Wetlands violator hopes president will save him from serving jail time

November 25, 1992|By Timothy B. Wheeler | Timothy B. Wheeler,Staff Writer

The case of William B. Ellen seems simple enough. Convicted last year of filling 86 acres of wetlands on Maryland's Eastern Shore, he is scheduled to go to prison Monday for his crime.

But his case has touched off a bitter debate between landowners and environmentalists over whether someone should be put behind bars for cutting down trees and filling in marshy land. The dispute has reached the White House, where President Bush apparently is mulling whether to pardon Ellen.

Ellen and his supporters contend that the 47-year-old marine engineer from Mathews, Va., should be spared prison, claiming he was a victim of overzealous enforcement of federal wetlands laws. He is scheduled to begin serving six months at a federal penitentiary in Petersburg, Va.

"We are on a full-court press to keep this man from going to the Pen," said Margaret Ann Reigle, founder of the Fairness to Landowners Committee, based in Cambridge. Her group claims to have more than 11,000 members in 38 states.

Ms. Reigle has become Ellen's unpaid publicist, arranging for him to be interviewed in recent weeks by television news programs and newspapers, including The Sun.

"We've got a fundamental moral issue when we start putting dirt-movers and tree-fellers in prison while we've got murderers and dope dealers on the street," she said.

The efforts of Ms. Reigle and others appear to have paid off. Two days ago, less than a week after the Wall Street Journal published an editorial calling for President Bush to commute Ellen's sentence or pardon him, Justice Department lawyers were called to the White House to discuss the case.

Now the other side is swinging into action. Stung by what he calls a "media blitz" on Ellen's behalf, Richard D. Bennett, the U.S. attorney for Baltimore, said yesterday that he and Rep. Wayne Gilchrest plan to go to the White House today to argue against freeing Ellen.

"I have never met an environmental polluter who felt he should go to prison," Mr. Bennett said.

Mr. Gilchrest, whose 1st District includes Dorchester County, where the wetlands were filled, said he believes the federal prosecution of Ellen was appropriate. "If this guy was being unfairly targeted by an overzealous bureaucracy, I would be defending him with my last breath," the Republican congressman said.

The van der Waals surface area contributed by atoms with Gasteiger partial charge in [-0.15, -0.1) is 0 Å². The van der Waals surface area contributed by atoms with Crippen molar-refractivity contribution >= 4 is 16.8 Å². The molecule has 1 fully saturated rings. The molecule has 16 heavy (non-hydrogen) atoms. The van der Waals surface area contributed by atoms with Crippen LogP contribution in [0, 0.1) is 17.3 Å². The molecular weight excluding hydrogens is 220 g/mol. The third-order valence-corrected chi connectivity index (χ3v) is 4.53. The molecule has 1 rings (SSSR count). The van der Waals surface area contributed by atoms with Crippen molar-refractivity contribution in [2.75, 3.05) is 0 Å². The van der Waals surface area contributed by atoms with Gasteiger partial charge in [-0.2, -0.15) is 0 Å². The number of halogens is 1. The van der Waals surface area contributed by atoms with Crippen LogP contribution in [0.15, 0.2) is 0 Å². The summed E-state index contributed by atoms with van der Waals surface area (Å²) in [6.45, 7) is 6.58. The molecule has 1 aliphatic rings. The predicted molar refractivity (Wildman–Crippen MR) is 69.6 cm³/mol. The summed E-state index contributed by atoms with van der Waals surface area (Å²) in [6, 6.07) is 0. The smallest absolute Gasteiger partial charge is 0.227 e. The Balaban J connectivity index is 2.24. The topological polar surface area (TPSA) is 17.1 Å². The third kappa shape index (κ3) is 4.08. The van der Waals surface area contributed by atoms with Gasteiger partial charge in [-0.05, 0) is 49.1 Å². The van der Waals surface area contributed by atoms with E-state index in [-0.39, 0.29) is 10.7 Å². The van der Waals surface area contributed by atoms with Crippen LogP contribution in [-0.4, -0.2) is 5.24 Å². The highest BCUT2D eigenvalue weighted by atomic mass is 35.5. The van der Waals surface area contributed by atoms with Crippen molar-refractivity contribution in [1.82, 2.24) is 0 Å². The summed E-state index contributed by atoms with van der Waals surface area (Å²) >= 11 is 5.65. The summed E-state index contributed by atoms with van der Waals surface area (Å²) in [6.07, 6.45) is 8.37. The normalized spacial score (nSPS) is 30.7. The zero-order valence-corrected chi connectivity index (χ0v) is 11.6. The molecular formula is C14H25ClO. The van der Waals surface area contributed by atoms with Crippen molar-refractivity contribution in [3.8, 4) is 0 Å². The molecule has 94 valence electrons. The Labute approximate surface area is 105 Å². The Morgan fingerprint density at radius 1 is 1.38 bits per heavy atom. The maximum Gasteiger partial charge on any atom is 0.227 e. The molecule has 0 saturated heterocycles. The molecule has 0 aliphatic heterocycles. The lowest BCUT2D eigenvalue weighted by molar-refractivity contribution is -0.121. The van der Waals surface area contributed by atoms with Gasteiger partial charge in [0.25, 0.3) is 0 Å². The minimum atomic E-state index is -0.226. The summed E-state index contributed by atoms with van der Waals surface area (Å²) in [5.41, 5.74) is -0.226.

When he was elected in 1988, Mr. Bush declared there would be "no net loss" of the marshy, boggy areas once disdained, but now valued for curbing flooding, soaking up pollutants and nurturing dozens of species of fish, waterfowl and rare plants.

Within two years, however, Mr. Bush found himself backpedaling on his pledge when new federal guidelines for identifying wetlands roused an angry outcry from property owners whose land had not been regulated before. The administration launched a controversial effort to rewrite the guidelines, which was shelved only last week.

Scientists and wetlands regulators had warned that the administration plan would open up to development as much as half the nation's wetlands, including universally recognized marshy areas such as Florida's Everglades.

The case involving Ellen, which also ensnared a New York multimillionaire, was billed as the largest criminal wetlands case in U.S. history. After a four-week trial, Ellen was convicted by a U.S. District Court jury in Baltimore in January 1991 of five felony water-pollution charges. He was acquitted of a sixth charge.

The prosecution presented evidence that Ellen, while overseeing construction of a private waterfowl hunting and game preserve near Blackwater National Wildlife Refuge, repeatedly ignored warnings from environmental officials to stop work and obtain the federal permits needed to fill wetlands. Ellen directed construction crews to fill tidal and freshwater wetlands, to build roads and to carve out a waterfowl pond with bulldozers, witnesses testified.

Ellen's employer, Paul Tudor Jones II, a Wall Street trader who owned the 3,200-acre Dorchester property where the wetlands were filled, avoided trial by pleading guilty in 1990 to a misdemeanor. He paid $2 million in fines and restitution.

Ellen never testified in his own defense.

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